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Dizzying Intellect » Over It? (Guess Not.)

Over It? (Guess Not.)

When I was in high school, I read Stephen King like he was going out of style. I know it’s not exactly canon, but it was entertaining, which is just as important, really. I stopped when he switched from horror to psychological thrillers — around Rose Madder, I guess — and haven’t been back.

So I’ve been re-reading a lot of books, because I freecycled about half of my library and re-shuffled the rest, so I’m seeing old titles that intrigue me. And I just re-read Firestarter, which I hadn’t read since I was in my teens. (I actually wasn’t sure I had read it, until I got to the term “Catherine wheel” in one scene, and randomly recalled with perfect clarity that this is where I first read that term.)

Anyway. I know King’s a liberal, but I was horrified at his treatment of military people in this book. Not the people running the government agency that’s testing on the girl, but unrelated soldiers. The first is a “tough-looking young man in an army uniform” in a phone booth who’s trying to convince his girlfriend that he’s not sleeping around, and I thought it was a coincidence.

But then later, one of the characters thinks about his time in Vietnam: “There was no need to confuse her by pointing out that they had all been stoned, most of the grunts smoked up well on Cambodian red and their West Point lieutenant, who was only one step away from the checkpoint between sanity and madness, on the peyote buttons that he chewed whenever they were out on patrol. Rainbird had once seen this looey shoot a pregnant woman with a semiautomatic rifle, had seen the woman’s six month fetus ripped from her body in disintegrating pieces; that, the looey told them later, was what you call a West Point Abortion.”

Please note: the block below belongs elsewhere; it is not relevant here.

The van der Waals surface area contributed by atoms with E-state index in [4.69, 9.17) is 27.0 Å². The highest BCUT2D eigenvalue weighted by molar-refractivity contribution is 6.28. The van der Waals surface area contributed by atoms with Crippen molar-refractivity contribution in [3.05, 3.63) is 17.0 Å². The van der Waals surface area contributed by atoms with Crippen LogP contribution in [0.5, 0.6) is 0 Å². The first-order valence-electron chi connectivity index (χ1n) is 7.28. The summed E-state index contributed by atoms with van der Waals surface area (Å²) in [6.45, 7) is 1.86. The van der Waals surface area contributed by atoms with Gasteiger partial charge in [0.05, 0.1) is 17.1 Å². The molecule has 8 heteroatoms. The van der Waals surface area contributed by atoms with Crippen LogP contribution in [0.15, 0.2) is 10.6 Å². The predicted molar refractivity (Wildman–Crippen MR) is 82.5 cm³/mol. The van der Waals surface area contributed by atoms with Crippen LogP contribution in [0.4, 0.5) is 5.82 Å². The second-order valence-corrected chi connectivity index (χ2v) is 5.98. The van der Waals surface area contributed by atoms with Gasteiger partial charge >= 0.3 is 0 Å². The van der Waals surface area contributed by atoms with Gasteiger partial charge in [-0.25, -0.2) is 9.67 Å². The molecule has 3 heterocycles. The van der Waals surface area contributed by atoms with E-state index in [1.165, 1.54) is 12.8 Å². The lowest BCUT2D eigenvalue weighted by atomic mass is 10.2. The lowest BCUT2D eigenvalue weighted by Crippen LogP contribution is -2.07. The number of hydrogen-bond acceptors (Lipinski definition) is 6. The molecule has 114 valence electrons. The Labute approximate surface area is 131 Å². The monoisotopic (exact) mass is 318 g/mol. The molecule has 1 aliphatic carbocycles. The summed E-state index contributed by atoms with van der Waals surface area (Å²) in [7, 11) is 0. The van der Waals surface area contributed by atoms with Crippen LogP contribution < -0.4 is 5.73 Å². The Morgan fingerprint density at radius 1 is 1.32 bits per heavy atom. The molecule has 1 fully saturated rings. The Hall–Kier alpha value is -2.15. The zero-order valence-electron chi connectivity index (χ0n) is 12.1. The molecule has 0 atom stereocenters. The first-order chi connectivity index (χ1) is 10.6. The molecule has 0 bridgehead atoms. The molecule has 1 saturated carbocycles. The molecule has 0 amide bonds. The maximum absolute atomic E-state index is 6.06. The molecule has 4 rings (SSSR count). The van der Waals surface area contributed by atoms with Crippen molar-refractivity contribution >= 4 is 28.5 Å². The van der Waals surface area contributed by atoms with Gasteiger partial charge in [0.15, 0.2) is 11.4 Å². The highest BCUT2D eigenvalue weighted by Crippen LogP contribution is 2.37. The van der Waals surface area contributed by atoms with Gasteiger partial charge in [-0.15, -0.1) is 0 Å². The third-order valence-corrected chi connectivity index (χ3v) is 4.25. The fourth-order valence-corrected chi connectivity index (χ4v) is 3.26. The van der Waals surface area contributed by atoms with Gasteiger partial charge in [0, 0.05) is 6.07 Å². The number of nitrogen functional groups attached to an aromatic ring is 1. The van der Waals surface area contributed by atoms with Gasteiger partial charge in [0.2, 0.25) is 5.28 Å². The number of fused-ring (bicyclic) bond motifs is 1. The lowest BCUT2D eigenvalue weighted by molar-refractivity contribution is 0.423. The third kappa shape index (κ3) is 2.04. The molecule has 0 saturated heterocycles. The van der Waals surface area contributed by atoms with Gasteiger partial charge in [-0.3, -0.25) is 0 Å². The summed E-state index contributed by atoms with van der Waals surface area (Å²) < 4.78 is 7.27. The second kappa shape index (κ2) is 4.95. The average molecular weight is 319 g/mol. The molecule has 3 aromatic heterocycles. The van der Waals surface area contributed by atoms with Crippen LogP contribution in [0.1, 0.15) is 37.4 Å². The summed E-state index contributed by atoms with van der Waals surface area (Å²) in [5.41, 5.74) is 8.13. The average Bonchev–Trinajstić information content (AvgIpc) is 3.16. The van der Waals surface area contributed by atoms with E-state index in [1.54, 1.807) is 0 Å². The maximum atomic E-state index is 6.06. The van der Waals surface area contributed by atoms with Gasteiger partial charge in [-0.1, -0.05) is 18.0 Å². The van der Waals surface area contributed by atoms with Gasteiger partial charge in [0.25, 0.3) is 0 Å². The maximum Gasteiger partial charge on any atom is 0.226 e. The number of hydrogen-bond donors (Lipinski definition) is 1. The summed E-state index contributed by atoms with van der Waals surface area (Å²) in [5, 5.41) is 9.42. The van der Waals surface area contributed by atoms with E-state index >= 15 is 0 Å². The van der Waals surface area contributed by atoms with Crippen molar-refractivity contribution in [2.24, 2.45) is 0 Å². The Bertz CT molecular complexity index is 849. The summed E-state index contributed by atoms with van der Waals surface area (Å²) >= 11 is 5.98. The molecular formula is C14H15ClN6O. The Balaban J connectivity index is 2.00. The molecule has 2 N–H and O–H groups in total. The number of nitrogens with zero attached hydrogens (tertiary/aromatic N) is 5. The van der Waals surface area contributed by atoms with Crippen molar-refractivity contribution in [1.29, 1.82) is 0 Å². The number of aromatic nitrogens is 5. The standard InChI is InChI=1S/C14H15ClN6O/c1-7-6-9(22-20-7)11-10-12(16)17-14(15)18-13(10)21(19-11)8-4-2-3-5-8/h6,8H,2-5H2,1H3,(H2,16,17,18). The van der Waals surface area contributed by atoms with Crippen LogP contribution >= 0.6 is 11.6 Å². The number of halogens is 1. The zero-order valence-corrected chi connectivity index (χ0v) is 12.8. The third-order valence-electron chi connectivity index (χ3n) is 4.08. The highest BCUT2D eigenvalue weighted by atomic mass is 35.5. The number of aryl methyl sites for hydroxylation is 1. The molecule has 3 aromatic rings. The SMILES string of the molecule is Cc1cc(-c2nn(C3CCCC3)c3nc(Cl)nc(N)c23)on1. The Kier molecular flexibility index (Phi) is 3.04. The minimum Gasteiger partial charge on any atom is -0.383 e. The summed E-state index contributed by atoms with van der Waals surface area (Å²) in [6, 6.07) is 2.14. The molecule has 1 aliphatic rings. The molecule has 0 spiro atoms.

Ok, first of all, that’s some “semiautomatic rifle” that can explode an entire adult torso. Second, a whole platoon stoned and tripping while on patrol would have a very short shelf life, I should think. But more importantly — every single military person in the book is either a drug addict, a murderer, or a lying womanizer. Is this what he really thinks of our soldiers? Or is this some aberration? Since I didn’t notice it when I read it as a kid, I may have missed it in his other works, too.

And, of course, I google him now and find this:

I don’t want to sound like an ad, a public service ad on TV, but the fact is, if you can read, you can walk into a job later on. If you don’t, then you’ve got, the Army, Iraq, I don’t know, something like that. It’s, it’s not as bright. So, that’s my little commercial for that.

So. Uh. Nevermind.

[Anyway, I'm on to Morris West now. Much better.]

4 Comments

  • By og, January 19, 2009 @ 9:03 pm

    I’ve been to Maine, and I have to tell you, it’s no wonder he thinks like that. Maine is the state that invented white trash.

    He spent years jamming the proceeds of his books up his nose and waking and baking. He has no more concept of the world outside his bedroom than a cow. And it’s always been evident to me in his writing.

  • By radix, January 20, 2009 @ 6:00 am

    Gee, I’ve never had that problem going back to read vintage Zelazny…

    Never got into King that massively. I’ve seen the major movie versions. I think I read ‘The Stand’ and some of the Gunslinger series (and once in an airport bought and read ‘The Langoliers’ - still think that was a pointless book) and never really got into it.

    Currently plowing through Terry Goodkind’s ‘Sword of Truth’ series (the tv version ‘Legend of the Seeker’ has a different plotline), books 4-6 just showed up last week.

  • By rightwingprof, January 26, 2009 @ 3:18 pm

    King has always been a formula writer — he doesn’t write quite the same book over and over again, just almost the same book.

    If you want horror, forget King. Clive Barker is far more frightening, if you like really creepy. He may be a nutcase, and probably is; nobody that’s all right in the head could write stuff like he does.

  • By Tanya, January 26, 2009 @ 3:33 pm

    Pass. High school was a long time ago.

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